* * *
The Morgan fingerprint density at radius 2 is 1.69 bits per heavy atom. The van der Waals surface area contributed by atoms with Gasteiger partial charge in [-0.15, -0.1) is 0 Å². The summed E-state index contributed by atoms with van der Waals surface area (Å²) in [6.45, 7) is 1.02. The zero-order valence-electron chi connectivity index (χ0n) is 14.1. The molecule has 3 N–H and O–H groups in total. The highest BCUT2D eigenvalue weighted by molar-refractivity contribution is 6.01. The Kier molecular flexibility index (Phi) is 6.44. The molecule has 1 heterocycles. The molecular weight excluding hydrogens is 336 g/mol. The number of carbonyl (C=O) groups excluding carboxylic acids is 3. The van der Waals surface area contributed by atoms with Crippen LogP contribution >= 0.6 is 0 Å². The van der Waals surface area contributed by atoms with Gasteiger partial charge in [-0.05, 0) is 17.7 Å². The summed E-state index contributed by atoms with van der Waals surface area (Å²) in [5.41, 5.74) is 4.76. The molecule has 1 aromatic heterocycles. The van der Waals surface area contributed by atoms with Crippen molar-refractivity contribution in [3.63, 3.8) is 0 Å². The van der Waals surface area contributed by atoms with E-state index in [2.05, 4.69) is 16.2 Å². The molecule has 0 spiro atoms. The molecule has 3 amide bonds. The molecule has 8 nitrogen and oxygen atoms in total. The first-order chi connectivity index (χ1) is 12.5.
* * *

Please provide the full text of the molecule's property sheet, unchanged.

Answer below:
The Morgan fingerprint density at radius 2 is 1.69 bits per heavy atom. The van der Waals surface area contributed by atoms with Gasteiger partial charge in [-0.15, -0.1) is 0 Å². The summed E-state index contributed by atoms with van der Waals surface area (Å²) in [6.45, 7) is 1.02. The zero-order valence-electron chi connectivity index (χ0n) is 14.1. The molecule has 3 N–H and O–H groups in total. The highest BCUT2D eigenvalue weighted by molar-refractivity contribution is 6.01. The Kier molecular flexibility index (Phi) is 6.44. The molecule has 1 heterocycles. The molecular weight excluding hydrogens is 336 g/mol. The number of carbonyl (C=O) groups excluding carboxylic acids is 3. The van der Waals surface area contributed by atoms with Crippen LogP contribution >= 0.6 is 0 Å². The van der Waals surface area contributed by atoms with Gasteiger partial charge in [-0.05, 0) is 17.7 Å². The summed E-state index contributed by atoms with van der Waals surface area (Å²) in [5.41, 5.74) is 4.76. The molecule has 1 aromatic heterocycles. The van der Waals surface area contributed by atoms with Crippen molar-refractivity contribution in [3.63, 3.8) is 0 Å². The van der Waals surface area contributed by atoms with E-state index in [2.05, 4.69) is 16.2 Å². The molecule has 0 spiro atoms. The molecule has 3 amide bonds. The molecule has 8 nitrogen and oxygen atoms in total. The first-order chi connectivity index (χ1) is 12.5.